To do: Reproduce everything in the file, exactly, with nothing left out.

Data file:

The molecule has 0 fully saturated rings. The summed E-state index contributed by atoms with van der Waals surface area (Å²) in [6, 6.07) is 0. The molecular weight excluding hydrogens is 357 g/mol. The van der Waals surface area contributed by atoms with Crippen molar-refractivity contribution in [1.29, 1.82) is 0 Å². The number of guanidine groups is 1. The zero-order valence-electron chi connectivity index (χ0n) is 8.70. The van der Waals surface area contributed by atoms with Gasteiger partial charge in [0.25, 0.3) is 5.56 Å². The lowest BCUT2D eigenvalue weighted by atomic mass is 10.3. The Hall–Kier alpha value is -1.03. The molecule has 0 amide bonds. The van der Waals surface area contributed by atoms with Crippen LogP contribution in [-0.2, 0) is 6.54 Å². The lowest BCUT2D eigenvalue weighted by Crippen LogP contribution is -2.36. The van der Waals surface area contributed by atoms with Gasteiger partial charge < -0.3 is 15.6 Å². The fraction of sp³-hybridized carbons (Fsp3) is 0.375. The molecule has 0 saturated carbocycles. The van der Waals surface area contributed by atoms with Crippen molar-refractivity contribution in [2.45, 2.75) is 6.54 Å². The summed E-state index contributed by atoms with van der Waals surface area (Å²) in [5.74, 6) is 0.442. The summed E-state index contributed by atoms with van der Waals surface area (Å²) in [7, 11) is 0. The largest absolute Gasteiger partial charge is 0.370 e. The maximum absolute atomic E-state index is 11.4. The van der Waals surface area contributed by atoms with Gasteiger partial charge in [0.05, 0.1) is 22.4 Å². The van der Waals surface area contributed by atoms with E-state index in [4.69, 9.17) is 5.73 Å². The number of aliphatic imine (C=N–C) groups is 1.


The molecule has 0 fully saturated rings. The summed E-state index contributed by atoms with van der Waals surface area (Å²) in [6, 6.07) is 0. The molecular weight excluding hydrogens is 357 g/mol. The van der Waals surface area contributed by atoms with Crippen molar-refractivity contribution in [1.29, 1.82) is 0 Å². The number of guanidine groups is 1. The zero-order valence-electron chi connectivity index (χ0n) is 8.70. The van der Waals surface area contributed by atoms with Gasteiger partial charge in [0.25, 0.3) is 5.56 Å². The lowest BCUT2D eigenvalue weighted by atomic mass is 10.3. The Hall–Kier alpha value is -1.03. The molecule has 0 amide bonds. The van der Waals surface area contributed by atoms with Crippen LogP contribution in [-0.2, 0) is 6.54 Å². The lowest BCUT2D eigenvalue weighted by Crippen LogP contribution is -2.36. The van der Waals surface area contributed by atoms with Gasteiger partial charge < -0.3 is 15.6 Å². The fraction of sp³-hybridized carbons (Fsp3) is 0.375. The molecule has 0 saturated carbocycles. The van der Waals surface area contributed by atoms with Crippen molar-refractivity contribution in [2.45, 2.75) is 6.54 Å². The summed E-state index contributed by atoms with van der Waals surface area (Å²) in [5.74, 6) is 0.442. The summed E-state index contributed by atoms with van der Waals surface area (Å²) in [7, 11) is 0. The largest absolute Gasteiger partial charge is 0.370 e. The maximum absolute atomic E-state index is 11.4. The van der Waals surface area contributed by atoms with Gasteiger partial charge in [0.05, 0.1) is 22.4 Å². The van der Waals surface area contributed by atoms with E-state index in [4.69, 9.17) is 5.73 Å². The number of aliphatic imine (C=N–C) groups is 1.